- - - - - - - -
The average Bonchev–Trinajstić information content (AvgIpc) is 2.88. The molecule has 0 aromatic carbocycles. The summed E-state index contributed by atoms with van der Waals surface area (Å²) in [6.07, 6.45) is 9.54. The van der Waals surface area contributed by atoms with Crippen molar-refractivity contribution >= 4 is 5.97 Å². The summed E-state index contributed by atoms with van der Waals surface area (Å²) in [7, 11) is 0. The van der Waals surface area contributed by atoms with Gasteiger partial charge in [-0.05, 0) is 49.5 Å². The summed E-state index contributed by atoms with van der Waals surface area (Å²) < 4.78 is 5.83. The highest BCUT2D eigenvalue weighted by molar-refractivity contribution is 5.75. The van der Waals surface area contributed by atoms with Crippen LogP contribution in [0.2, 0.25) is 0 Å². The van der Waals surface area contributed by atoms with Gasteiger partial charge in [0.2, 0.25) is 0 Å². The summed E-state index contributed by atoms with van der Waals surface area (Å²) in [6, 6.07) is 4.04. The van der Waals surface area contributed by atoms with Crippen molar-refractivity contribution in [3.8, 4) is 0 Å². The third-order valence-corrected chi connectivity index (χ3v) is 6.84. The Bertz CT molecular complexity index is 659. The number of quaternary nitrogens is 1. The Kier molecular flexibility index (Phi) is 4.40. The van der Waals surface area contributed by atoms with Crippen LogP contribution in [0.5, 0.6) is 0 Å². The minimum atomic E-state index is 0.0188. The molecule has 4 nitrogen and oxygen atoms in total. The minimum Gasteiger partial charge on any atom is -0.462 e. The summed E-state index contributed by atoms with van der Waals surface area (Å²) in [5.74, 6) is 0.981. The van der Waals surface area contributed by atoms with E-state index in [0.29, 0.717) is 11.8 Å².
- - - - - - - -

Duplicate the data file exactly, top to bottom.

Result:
The average Bonchev–Trinajstić information content (AvgIpc) is 2.88. The molecule has 0 aromatic carbocycles. The summed E-state index contributed by atoms with van der Waals surface area (Å²) in [6.07, 6.45) is 9.54. The van der Waals surface area contributed by atoms with Crippen molar-refractivity contribution >= 4 is 5.97 Å². The summed E-state index contributed by atoms with van der Waals surface area (Å²) in [7, 11) is 0. The van der Waals surface area contributed by atoms with Gasteiger partial charge in [-0.05, 0) is 49.5 Å². The summed E-state index contributed by atoms with van der Waals surface area (Å²) < 4.78 is 5.83. The highest BCUT2D eigenvalue weighted by molar-refractivity contribution is 5.75. The van der Waals surface area contributed by atoms with Crippen LogP contribution in [0.2, 0.25) is 0 Å². The van der Waals surface area contributed by atoms with Gasteiger partial charge in [0.2, 0.25) is 0 Å². The summed E-state index contributed by atoms with van der Waals surface area (Å²) in [6, 6.07) is 4.04. The van der Waals surface area contributed by atoms with Crippen molar-refractivity contribution in [3.8, 4) is 0 Å². The third-order valence-corrected chi connectivity index (χ3v) is 6.84. The Bertz CT molecular complexity index is 659. The number of quaternary nitrogens is 1. The Kier molecular flexibility index (Phi) is 4.40. The van der Waals surface area contributed by atoms with Crippen LogP contribution in [0.5, 0.6) is 0 Å². The minimum atomic E-state index is 0.0188. The molecule has 4 nitrogen and oxygen atoms in total. The minimum Gasteiger partial charge on any atom is -0.462 e. The summed E-state index contributed by atoms with van der Waals surface area (Å²) in [5.74, 6) is 0.981. The van der Waals surface area contributed by atoms with E-state index in [0.29, 0.717) is 11.8 Å².